Galapagos cleanup, prevention to cost $2M


NEW YORK -- Clean-up efforts following the Jan. 16 oil spill in the Galapagos Islands and measures to deal with future environmental disasters there could cost more than $2 million, staff at the Charles Darwin Research Station on Santa Cruz island said.

Tourism companies that operate in the region so far have pledged to donate more than $50,000, and some have set up matching grant challenges, as follows:

  • The International Galapagos Tour Operators Association donated $5,000 to the Charles Darwin Foundation and appealed to its 39 members to each donate at least $500 each.
  • New York-based Special Expeditions contributed $15,000 in emergency funds and said it would match its passengers' contributions up to $25,000.
  • Ecoventura, based in Ecuador, donated $6,000 to the Galapagos National Park. It also offered one of its 20-passenger motor yachts at a discounted charter rate of $25,000, with the entire proceeds earmarked for the clean-up effort.
  • Metropolitan Touring, in Ecuador, volunteered its cargo ship for hauling supplies to the Galapagos from mainland Ecuador and said it would match up to $25,000 contributed by its passengers through Feb. 28.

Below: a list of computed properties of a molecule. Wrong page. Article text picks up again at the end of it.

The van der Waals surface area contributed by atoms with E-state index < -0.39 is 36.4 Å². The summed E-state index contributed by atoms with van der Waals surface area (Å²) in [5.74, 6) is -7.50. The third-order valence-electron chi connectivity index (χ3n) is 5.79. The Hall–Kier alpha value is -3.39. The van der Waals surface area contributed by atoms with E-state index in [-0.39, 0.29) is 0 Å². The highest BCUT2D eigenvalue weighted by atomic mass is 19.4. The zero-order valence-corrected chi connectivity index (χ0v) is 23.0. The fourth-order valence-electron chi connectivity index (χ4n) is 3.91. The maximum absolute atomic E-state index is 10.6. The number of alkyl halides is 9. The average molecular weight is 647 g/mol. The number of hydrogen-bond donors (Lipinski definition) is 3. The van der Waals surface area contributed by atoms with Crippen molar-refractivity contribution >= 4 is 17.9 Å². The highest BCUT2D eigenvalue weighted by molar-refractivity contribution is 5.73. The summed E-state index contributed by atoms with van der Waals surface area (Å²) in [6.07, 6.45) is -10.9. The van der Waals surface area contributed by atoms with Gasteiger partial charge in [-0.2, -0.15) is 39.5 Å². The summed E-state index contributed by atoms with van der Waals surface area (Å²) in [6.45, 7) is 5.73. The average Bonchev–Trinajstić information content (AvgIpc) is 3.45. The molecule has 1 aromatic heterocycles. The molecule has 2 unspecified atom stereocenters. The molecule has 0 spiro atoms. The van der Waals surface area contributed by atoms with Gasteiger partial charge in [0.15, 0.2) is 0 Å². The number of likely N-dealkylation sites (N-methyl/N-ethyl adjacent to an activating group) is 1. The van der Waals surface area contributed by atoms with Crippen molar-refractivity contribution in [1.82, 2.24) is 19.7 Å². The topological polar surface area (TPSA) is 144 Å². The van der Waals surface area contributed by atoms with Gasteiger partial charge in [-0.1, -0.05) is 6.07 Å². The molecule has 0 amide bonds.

• It advanced $10,000 of that amount to the clean-up effort and said it would contribute profits from the May 1 to 4 sailing of the Isabela II yacht. A special cabin price of $1,800 is being offered.

  • Canodros, owner of the Galapagos Explorer II, donated $10,000 for clean-up efforts and volunteered a 20-man crew to join the operations in San Cristobal.
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    More donations are needed, however, according to station director Robert Bensted-Smith. "Control of the spill, clean up, ecological monitoring and development of the capability to prevent and manage further disasters in Galapagos are all expensive tasks," he said.

    The spill occurred when the Ecuadoran tanker Jessica ran aground on the rocks of Wreck Bay just off San Cristobal Island. The tanker had intended to off-load the fuel for the Galapagos Explorer II.

    The diesel oil spill reached Santa Fe Island, which remained closed to cruise visitors, and Tortuga Bay on Santa Cruz, where volunteers raked in and sandbagged fuel that had come ashore. They also evacuated affected wildlife for special care.

    Sven Lindblad, president of Special Expeditions whose Polaris cruises year-round in the Galapagos, pointed out that "with world interest focused on Galapagos problems, the silver lining may be that the daily issues of importance to preservation of fragile environments will get more attention."

    Donations to aid in the clean-up can be made to the Charles Darwin Foundation, 100 N. Washington St., Falls Church, Va. 22046; (703) 538-6833; Web

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